Toxic Friendships - How to Start the Friendship Breakup Process
Tips for Recovering From a Friendship Breakup
Dear April Masini,
I’ve had a friend for many years who I now find myself avoiding. I honestly don’t really want to return her calls any more -- all she does is criticize me and make me feel bad. Besides, whenever we go out, I always end up picking up the tab. What should I do? I have no idea how to handle the situation and need some relationship advice fast. Is it ever time to just stop being friends with someone?"
In a Toxic Friendship
April Masini's Advice :
Dear In a Toxic Friendship:
Have you ever noticed that everyone talks about (and writes books on, and dedicates songs to …) how hard it can be to get through the loss of a romantic relationship, but when it comes to those that are platonic, mums the word? The truth is, though, that they can be just as -- if not more than --devastating.
When to Let A Friendship End
Friends -- they’re our second families, our trusted confidants and automatic teammates, fellow partyers, side-by-side buddies and they usually last longer than lovers. On the other hand, sometimes, when you stop to think, you find that certain friendships are causing more pain than laughter, more avoidance than fun, and more grief than relief.
The truth about friendships is that they’re often fleeting. People do grow apart, and sometimes it’s better to just let the friendship fade than to force it. The fact that you’ve known someone since your Barbie years doesn’t give you anything in common as adults except for a once-shared crush on Ken. In order to mature, there are some things you have to let go of, from your Barbie collection to the friends whose company you no longer enjoy or who require much more energy than you’re (or they’re) willing to give.
If your different directions in life are the reason for the strain in your friendship, then it’s likely that your friend is feeling the urge to let go as well. The end of this friendship doesn’t have to leave either of you with the bitter taste of a failed relationship – it’s a simple fact of life that it’s time to move on. Make plans for a ‘break-up’ dinner, where you reminisce about your past and wish each other the best in the future. It’s a mature end to a friendship and a civil step towards greater maturity.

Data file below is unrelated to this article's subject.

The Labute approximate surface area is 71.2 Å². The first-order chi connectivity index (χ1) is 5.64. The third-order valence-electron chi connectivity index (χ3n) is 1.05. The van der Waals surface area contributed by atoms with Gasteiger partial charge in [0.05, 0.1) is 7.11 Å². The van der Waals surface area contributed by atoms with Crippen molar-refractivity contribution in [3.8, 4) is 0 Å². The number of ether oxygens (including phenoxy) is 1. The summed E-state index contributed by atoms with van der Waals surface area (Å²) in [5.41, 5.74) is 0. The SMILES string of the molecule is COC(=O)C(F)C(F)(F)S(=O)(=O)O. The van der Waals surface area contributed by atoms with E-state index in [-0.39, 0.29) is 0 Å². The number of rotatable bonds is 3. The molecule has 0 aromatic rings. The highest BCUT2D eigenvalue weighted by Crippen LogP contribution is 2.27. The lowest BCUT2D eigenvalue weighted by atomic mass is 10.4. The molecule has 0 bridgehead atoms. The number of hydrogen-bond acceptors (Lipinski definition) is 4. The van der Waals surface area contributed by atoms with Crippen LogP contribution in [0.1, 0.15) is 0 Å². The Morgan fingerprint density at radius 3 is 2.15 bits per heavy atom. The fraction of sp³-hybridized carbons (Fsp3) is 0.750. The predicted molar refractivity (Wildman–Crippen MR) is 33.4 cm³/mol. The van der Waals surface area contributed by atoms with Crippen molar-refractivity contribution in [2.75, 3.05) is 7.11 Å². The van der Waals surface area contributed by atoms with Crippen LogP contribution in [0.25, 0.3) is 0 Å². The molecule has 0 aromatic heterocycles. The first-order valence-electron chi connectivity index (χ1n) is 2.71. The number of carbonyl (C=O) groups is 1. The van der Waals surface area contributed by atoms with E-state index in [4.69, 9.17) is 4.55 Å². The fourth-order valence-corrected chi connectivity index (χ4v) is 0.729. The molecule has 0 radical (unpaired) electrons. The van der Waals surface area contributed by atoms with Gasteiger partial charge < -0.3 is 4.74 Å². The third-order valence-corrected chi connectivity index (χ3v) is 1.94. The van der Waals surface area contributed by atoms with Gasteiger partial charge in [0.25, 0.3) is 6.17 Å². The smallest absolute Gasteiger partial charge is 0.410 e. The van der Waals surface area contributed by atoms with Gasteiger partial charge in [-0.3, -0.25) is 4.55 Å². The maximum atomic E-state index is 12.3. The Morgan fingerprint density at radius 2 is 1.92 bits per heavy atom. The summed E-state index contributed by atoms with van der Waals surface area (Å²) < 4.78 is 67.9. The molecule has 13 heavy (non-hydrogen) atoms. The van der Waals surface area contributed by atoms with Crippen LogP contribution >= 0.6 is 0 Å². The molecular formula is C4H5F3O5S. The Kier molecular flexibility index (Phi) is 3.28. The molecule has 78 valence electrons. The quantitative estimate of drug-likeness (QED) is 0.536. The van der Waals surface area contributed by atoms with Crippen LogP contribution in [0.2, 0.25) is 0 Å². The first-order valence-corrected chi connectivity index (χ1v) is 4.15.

So-called friends who mooch your money, strain your sanity, take up all of your time or put you in situations where you simply don’t feel comfortable are no friends at all. These are also the people who aren’t easily blown off because they either don’t get the hint that you don’t share their friendly feelings or because they just don’t like taking no for an answer.
While it may be difficult – and it may sound mean – the best way to end this kind of toxic friendship is to simply say, ‘I don’t think we should be friends anymore.’ If she pushes for an explanation, which she probably will, don’t waste your energy listing all the reasons why she’s become a burden. Simply let her know that you want to focus on the positive things in your life. This should clue her in to the fact that she’s not one of them. Between real friends, family, careers, and social activities, you’re too busy to waste time on people who bring you down. Your time is valuable. Make the most of it by streamlining your social circle to include only the people who really matter to you.
Starting the Friendship Divorce Process
The truth is, there is no easy way to do it, but communicating is always better than avoiding someone; the latter choice would only cause you to duck-and-roll behind the frozen meats when you see this person at the grocery store. Instead, place a phone call to this person and ask, "There is something about our friendship that isn't working for me. How do you feel about that?" This single question will at least produce some dialogue and the two of you will come to a mutual decision. If you decide to be ex-friends, the grocery store may still be awkward, but at least you won't have to duck-and-roll right?
3 Tips Towards Recovering from the Loss Of A Friendship
Make sure you understand, as much as possible, why the friendship has ended, and have made every attempt to repair it. Even if it’s impossible to mend, knowing that you tried is key to moving on with a clear heart and mind.Don’t forget the other people in your life. True, no one can take the place of the friend whose gone, but don’t fail to recognize all the other people who care about you -- whether they’re family or other friends.Get involved in new activities that are outside of your old friendship -- it’s a great way to get your mind off of your troubles and meet new people.